But the must important thing I learned was that the keys to performing well--on or off the court--were the same for all of us. Whether it's a college athlete playing at a level he never thought he could, or a salesperson striving to break records, or anyone taking more control of his or her life, the formula is the same.
Hard work and togetherness help us to soar to the next level.
Success means different things to different people. For some, it's money. For some, it's power. For others, it's the respect of their peers, or it's self-satisfaction. For many, it's the desire to have better relationships with the people in their lives.
Everyone wants to succeed, no question about that. Even people who are the most cynical and pessimistic. We all want to be more productive. We all want to feel as though we are reaching our full potential. We all want to feel as though we're controlling our destiny, that we're not being controlled by it.
I have often been approached to do a motivational book. Although I was convinced that I could tell people the correct way to go about achieving goals, I had always refused. Over the past several years, I have witnessed many rags-to-riches stories and have been around so many athletes who have gone on to accomplish things that even they once thought were impossible. Yet I have also seen promising people get swept up by victory and fall back into laziness and complacency. I have seen people face tough times and give up, shielding themselves with excuses you will never hear from people who are true lifelong winners. It is the knowledge I've gained from watching both these groups that makes me feel that I'm now ready to share what I've learned. You see, from these experiences and various efforts, it has been proven to me over and over that success is truly a choice for people, and there is a formula for a lifetime of successful behavior.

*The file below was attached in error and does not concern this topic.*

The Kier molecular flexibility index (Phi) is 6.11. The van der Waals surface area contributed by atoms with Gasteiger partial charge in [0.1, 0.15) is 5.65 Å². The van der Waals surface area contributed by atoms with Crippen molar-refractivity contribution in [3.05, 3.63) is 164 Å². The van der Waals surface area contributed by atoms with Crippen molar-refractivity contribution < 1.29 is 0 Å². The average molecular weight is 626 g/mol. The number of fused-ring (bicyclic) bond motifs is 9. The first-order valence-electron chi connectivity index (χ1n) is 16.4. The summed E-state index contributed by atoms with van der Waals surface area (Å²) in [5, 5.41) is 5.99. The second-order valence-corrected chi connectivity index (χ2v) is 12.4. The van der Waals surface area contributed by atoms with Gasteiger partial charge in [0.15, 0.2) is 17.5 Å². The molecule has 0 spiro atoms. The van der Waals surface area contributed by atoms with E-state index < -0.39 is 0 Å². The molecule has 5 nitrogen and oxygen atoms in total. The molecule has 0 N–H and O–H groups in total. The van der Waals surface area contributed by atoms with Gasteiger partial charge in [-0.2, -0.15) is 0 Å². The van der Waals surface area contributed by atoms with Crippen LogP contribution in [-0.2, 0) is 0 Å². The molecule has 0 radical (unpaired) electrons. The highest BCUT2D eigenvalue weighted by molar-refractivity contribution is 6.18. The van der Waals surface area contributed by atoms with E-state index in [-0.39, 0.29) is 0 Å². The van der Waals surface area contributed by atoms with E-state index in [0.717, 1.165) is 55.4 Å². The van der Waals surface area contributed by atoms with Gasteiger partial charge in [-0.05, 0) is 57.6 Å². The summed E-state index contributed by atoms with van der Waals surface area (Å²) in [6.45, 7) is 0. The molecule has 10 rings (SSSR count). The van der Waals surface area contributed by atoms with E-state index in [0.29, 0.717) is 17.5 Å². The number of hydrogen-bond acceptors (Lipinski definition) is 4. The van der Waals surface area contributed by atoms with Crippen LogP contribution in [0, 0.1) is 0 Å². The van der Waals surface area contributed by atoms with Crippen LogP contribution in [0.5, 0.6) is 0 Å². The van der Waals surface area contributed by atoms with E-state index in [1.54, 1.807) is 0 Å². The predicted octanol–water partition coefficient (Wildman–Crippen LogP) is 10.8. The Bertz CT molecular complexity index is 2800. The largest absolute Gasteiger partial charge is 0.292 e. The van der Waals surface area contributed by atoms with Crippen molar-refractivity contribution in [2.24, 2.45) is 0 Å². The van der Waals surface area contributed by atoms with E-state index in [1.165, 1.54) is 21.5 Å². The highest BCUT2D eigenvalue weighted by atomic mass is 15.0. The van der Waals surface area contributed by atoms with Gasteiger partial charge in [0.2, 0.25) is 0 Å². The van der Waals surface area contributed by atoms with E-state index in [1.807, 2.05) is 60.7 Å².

That can't be stressed enough.
We want to reach our dreams but often lack the proper direction necessary to see those dreams come true. We seem to be forever floundering without knowing why, our good intentions wasted, all but programmed for failure.
We all want to be recognized for what we do.
We all want to feel we have value.
The problem is that many of us don't know how to get there.
Most of us, of course, don't have a coach following us around in our lives to make sure we're on track. I hope that this book will be your own personal "coach" or tool for success.
It will show you how to create discipline in your life, establish a work ethic, create a sense of self-esteem in both yourself and others, learn how to fight through the inevitable adversity we all encounter in life, and be able to accomplish things you never dreamed possible.
All these goals are attainable, but each requires action and commitment.
It's up to you.From the Hardcover edition.
Excerpted from Success Is a Choice by Rick Pitino. . Excerpted by permission of Crown Business, a division of Random House LLC. All rights reserved. No part of this excerpt may be reproduced or reprinted without permission in writing from the publisher.